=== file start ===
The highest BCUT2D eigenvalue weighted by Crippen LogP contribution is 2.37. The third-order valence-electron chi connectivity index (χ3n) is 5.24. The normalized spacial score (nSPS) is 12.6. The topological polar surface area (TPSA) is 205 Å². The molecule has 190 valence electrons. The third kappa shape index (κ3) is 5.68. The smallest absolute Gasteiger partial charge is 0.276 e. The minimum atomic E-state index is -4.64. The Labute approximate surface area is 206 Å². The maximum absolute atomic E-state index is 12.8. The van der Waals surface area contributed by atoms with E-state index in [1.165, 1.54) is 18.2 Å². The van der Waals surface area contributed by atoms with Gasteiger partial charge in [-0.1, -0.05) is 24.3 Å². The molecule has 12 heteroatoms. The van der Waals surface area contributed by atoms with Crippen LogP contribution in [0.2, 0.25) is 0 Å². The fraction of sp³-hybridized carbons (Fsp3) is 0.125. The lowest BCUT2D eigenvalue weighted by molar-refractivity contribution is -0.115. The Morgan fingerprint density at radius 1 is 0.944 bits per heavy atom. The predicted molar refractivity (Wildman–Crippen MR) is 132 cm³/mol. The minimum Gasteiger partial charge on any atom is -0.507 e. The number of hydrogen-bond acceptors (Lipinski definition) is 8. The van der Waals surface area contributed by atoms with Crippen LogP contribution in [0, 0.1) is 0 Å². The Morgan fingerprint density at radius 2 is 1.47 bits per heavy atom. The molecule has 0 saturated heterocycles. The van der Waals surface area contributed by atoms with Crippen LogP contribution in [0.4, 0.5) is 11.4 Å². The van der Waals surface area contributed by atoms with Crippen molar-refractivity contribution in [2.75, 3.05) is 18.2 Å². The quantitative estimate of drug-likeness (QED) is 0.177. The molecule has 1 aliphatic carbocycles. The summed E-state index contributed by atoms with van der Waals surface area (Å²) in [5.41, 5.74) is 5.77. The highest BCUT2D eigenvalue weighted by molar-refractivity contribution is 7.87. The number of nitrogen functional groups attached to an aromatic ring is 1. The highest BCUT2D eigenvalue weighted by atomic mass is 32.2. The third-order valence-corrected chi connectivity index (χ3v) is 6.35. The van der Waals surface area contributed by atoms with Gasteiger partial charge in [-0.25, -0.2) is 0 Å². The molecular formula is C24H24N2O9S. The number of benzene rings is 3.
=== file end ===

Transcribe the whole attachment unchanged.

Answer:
The highest BCUT2D eigenvalue weighted by Crippen LogP contribution is 2.37. The third-order valence-electron chi connectivity index (χ3n) is 5.24. The normalized spacial score (nSPS) is 12.6. The topological polar surface area (TPSA) is 205 Å². The molecule has 190 valence electrons. The third kappa shape index (κ3) is 5.68. The smallest absolute Gasteiger partial charge is 0.276 e. The minimum atomic E-state index is -4.64. The Labute approximate surface area is 206 Å². The maximum absolute atomic E-state index is 12.8. The van der Waals surface area contributed by atoms with E-state index in [1.165, 1.54) is 18.2 Å². The van der Waals surface area contributed by atoms with Gasteiger partial charge in [-0.1, -0.05) is 24.3 Å². The molecule has 12 heteroatoms. The van der Waals surface area contributed by atoms with Crippen LogP contribution in [0.2, 0.25) is 0 Å². The fraction of sp³-hybridized carbons (Fsp3) is 0.125. The lowest BCUT2D eigenvalue weighted by molar-refractivity contribution is -0.115. The Morgan fingerprint density at radius 1 is 0.944 bits per heavy atom. The predicted molar refractivity (Wildman–Crippen MR) is 132 cm³/mol. The minimum Gasteiger partial charge on any atom is -0.507 e. The number of hydrogen-bond acceptors (Lipinski definition) is 8. The van der Waals surface area contributed by atoms with Crippen LogP contribution in [0, 0.1) is 0 Å². The Morgan fingerprint density at radius 2 is 1.47 bits per heavy atom. The molecule has 0 saturated heterocycles. The van der Waals surface area contributed by atoms with Crippen LogP contribution in [0.4, 0.5) is 11.4 Å². The van der Waals surface area contributed by atoms with Crippen molar-refractivity contribution in [2.75, 3.05) is 18.2 Å². The quantitative estimate of drug-likeness (QED) is 0.177. The molecule has 1 aliphatic carbocycles. The summed E-state index contributed by atoms with van der Waals surface area (Å²) in [5.41, 5.74) is 5.77. The highest BCUT2D eigenvalue weighted by molar-refractivity contribution is 7.87. The number of nitrogen functional groups attached to an aromatic ring is 1. The highest BCUT2D eigenvalue weighted by atomic mass is 32.2. The third-order valence-corrected chi connectivity index (χ3v) is 6.35. The van der Waals surface area contributed by atoms with Gasteiger partial charge in [-0.25, -0.2) is 0 Å². The molecular formula is C24H24N2O9S. The number of benzene rings is 3.